Walking took a lot out of me. I was dead tired by the time I reached the suburbs. This neighborhood was practically untouched by the warring factions. So I picked out a nice two story house to camp in for the night. The door easily yielded as I turned the knob. Once inside, I led myself to the pantry; rich people always have a basement full of food for some strange reason. This family wasn't an exception, but an example. The basement was a wonderland of canned food, a bevy of bottled water. I held a feast for the great people we have lost and will lose. After the gluttonous feast, the next place I invaded was the master bedroom which was spacious, and best of all, my new happy place.
 
I woke up when I heard brakes screech. Headlights temporarily glared through the windows before they were shut off. The low rumble of an engine was also present: a Hummer perhaps. I asked myself whether or not they were hostile or friendly forces. Better yet, what would they assume when they found me? An individual like me would more than likely be shot on sight. I needed a hiding spot. Soldiers can move like ghosts when they enter a building so when I saw a shadow at my feet, my heart skipped a beat. Fortunately, the shadow was mine. No place in the bedroom looked ideal for hiding so I desperately contemplated going outside and surrendering myself. Luck was on my side as the soldiers went into the backyard. I followed them from my upstairs vantage point, spying on them through the shutters. A pilot was hanging from a light post by his parachute. One soldier walked up to the pilot with his rifle trained on him.
He demanded, "Identify yourself now or we will shoot."
The pilot didn't respond.
Again the soldier demanded, "Identify yourself. We will shoot."
"I'm an enemy, you stupid patriot."
With that, the soldier shot the pilot. The rest of the squad released the pilot; I supposed they were looking for munitions or intel.
"Get an ID on the pilot."
Another soldier inspected the body, "He was a friendly, corporal."
The corporal shook his head, he looked annoyed rather than shocked, "How is that possible?"
"Tape recorder, sir."
"Damn it."
"Your orders?"
"Get his tags, take him there and put some dirt on him," the corporal gestured towards a flower garden. Two men lifted the dead pilot and placed him in the garden, arms crossed over his chest.
"Any idea where he came from, sir?"
"Must have abandoned ship after getting knocked out of the sky. The rocketeers and the rest of the helicopter must be somewhere out there."
My heart sank when I heard the possibility that Sarah might be dead. In a single filed line, the soldiers exited through a gate and into the darkness, their flashlights the only thing visible. For a second, I felt relieved that the soldiers had come along without noticing me. Should've knocked on wood because as soon as I stepped back I found myself in someone's arms.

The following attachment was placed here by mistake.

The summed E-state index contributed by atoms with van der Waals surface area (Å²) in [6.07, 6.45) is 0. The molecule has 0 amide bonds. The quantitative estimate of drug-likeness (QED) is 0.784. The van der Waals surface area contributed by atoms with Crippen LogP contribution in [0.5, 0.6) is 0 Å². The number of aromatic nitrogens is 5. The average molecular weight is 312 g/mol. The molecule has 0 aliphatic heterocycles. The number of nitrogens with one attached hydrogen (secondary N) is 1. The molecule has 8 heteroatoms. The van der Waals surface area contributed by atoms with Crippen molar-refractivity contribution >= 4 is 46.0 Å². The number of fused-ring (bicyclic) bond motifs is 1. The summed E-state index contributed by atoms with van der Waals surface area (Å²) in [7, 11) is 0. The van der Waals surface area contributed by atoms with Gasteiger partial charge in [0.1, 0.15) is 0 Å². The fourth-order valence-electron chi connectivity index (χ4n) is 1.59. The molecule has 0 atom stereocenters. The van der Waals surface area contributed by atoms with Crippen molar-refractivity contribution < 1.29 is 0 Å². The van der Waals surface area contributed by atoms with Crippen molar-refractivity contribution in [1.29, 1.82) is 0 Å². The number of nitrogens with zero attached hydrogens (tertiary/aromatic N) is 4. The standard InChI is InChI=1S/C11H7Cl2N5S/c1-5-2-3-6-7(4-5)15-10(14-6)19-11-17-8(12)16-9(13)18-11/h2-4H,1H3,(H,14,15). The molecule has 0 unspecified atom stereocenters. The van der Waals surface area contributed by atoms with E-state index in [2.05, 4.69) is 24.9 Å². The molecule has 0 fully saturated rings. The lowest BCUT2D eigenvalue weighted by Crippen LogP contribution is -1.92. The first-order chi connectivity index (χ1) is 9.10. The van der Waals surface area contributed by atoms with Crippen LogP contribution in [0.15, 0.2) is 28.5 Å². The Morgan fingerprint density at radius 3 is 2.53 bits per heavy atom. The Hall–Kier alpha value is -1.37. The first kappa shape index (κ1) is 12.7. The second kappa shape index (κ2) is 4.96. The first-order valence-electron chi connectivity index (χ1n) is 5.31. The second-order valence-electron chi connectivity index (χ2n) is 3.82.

"Shh. Calm down, friend."
He had his hand over my mouth and his other arm draped loosely around my neck. I tried to move away but he brought his arms together and shut my windpipe before loosening again. Not knowing what to do next, I stood perfectly straight. From the shadows, people materialized. They had been hiding behind me the whole time.
"We will be leaving now and we will not harm you. Just stay quiet. You can do that, right?" Slowly, I nodded. He let me go and I turned to look at him leave. As soon as I did this, he jumped up and kicked me in the chest with both feet. It sent me back with enough force to crack the glass behind me. He reared up and kicked me once more, sending me out the window in an impressive feat of skill and strength. As I fell, the glass caught the light, twinkling like a constellation. I wondered if the fall would kill me. I didn't wonder for too long before I hit the ground.
 
I woke some time later. The sun breached the horizon, throwing its rays like arms, looking for a hold to hoist itself higher. My entire back pulsed with pain. Shadows grew as the sun began its ardorous climb. With all my willpower, I forced myself up, nearly falling in the process. The spot where I had lain was a silhouette of blood, like a snow angel or a chalk outline. I felt slow, disencouraged, unmotivated. Depression assassinated my optimism, slitting its throat, pouring out of it were my hopes of ever tracking Sarah. The smudge became an icon of crestfallen dreams. Three were present: the bloody angel, the shadow, the man. I felt sorry for Sarah, she got the raw deal when it came down to heroes. Luck brought me this far and just barely. Was I making this journey in vain; did she need me? The other two offered answers: the bloody angel represented the sufferings that I have endured; the shadow represented the fact that I was still alive. No matter how I looked at it I still had to make it to the F.O.B. or stay here where it is unsafe. Confidence returned as a zombie and destroyed my depression